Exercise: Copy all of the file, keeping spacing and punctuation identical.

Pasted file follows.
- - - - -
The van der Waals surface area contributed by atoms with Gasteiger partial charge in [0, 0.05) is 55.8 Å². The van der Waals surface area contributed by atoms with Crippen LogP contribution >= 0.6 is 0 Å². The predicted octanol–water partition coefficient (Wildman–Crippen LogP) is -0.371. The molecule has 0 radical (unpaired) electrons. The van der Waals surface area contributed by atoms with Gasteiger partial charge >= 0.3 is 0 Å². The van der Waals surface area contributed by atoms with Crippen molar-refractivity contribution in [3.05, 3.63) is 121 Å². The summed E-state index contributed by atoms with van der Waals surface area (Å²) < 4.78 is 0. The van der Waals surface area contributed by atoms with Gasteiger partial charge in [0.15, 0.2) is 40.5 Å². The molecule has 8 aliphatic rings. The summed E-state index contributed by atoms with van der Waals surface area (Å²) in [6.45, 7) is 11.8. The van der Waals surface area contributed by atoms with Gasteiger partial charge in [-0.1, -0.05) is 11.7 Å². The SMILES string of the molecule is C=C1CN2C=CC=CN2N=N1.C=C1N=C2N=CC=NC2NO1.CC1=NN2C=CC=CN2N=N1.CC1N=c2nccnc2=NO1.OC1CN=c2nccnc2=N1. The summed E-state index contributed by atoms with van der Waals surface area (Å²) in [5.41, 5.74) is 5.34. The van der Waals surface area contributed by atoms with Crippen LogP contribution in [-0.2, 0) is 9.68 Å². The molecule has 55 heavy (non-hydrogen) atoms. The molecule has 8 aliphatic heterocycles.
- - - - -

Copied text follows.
The van der Waals surface area contributed by atoms with Gasteiger partial charge in [0, 0.05) is 55.8 Å². The van der Waals surface area contributed by atoms with Crippen LogP contribution >= 0.6 is 0 Å². The predicted octanol–water partition coefficient (Wildman–Crippen LogP) is -0.371. The molecule has 0 radical (unpaired) electrons. The van der Waals surface area contributed by atoms with Gasteiger partial charge >= 0.3 is 0 Å². The van der Waals surface area contributed by atoms with Crippen molar-refractivity contribution in [3.05, 3.63) is 121 Å². The summed E-state index contributed by atoms with van der Waals surface area (Å²) < 4.78 is 0. The van der Waals surface area contributed by atoms with Gasteiger partial charge in [0.15, 0.2) is 40.5 Å². The molecule has 8 aliphatic rings. The summed E-state index contributed by atoms with van der Waals surface area (Å²) in [6.45, 7) is 11.8. The van der Waals surface area contributed by atoms with Gasteiger partial charge in [-0.1, -0.05) is 11.7 Å². The SMILES string of the molecule is C=C1CN2C=CC=CN2N=N1.C=C1N=C2N=CC=NC2NO1.CC1=NN2C=CC=CN2N=N1.CC1N=c2nccnc2=NO1.OC1CN=c2nccnc2=N1. The summed E-state index contributed by atoms with van der Waals surface area (Å²) in [5.41, 5.74) is 5.34. The van der Waals surface area contributed by atoms with Crippen LogP contribution in [-0.2, 0) is 9.68 Å². The molecule has 55 heavy (non-hydrogen) atoms. The molecule has 8 aliphatic heterocycles.